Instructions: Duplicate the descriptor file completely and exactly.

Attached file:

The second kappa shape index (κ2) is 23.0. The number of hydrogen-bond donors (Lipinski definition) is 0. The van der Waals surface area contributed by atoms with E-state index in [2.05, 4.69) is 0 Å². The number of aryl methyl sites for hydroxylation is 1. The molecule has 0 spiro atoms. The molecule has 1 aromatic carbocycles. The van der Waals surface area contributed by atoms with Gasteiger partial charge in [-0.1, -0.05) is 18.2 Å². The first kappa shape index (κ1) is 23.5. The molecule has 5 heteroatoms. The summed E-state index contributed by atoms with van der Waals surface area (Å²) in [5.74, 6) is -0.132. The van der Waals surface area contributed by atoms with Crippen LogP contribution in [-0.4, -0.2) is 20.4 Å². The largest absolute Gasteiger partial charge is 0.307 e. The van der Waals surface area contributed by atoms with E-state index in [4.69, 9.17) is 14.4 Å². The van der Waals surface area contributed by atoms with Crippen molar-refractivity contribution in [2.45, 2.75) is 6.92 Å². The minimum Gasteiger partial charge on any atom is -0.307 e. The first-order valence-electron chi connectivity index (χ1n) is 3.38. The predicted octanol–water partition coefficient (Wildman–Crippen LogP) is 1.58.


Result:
The second kappa shape index (κ2) is 23.0. The number of hydrogen-bond donors (Lipinski definition) is 0. The van der Waals surface area contributed by atoms with E-state index in [2.05, 4.69) is 0 Å². The number of aryl methyl sites for hydroxylation is 1. The molecule has 0 spiro atoms. The molecule has 1 aromatic carbocycles. The van der Waals surface area contributed by atoms with Gasteiger partial charge in [-0.1, -0.05) is 18.2 Å². The first kappa shape index (κ1) is 23.5. The molecule has 5 heteroatoms. The summed E-state index contributed by atoms with van der Waals surface area (Å²) in [5.74, 6) is -0.132. The van der Waals surface area contributed by atoms with Crippen LogP contribution in [-0.4, -0.2) is 20.4 Å². The largest absolute Gasteiger partial charge is 0.307 e. The van der Waals surface area contributed by atoms with E-state index in [4.69, 9.17) is 14.4 Å². The van der Waals surface area contributed by atoms with Crippen molar-refractivity contribution in [2.45, 2.75) is 6.92 Å². The minimum Gasteiger partial charge on any atom is -0.307 e. The first-order valence-electron chi connectivity index (χ1n) is 3.38. The predicted octanol–water partition coefficient (Wildman–Crippen LogP) is 1.58.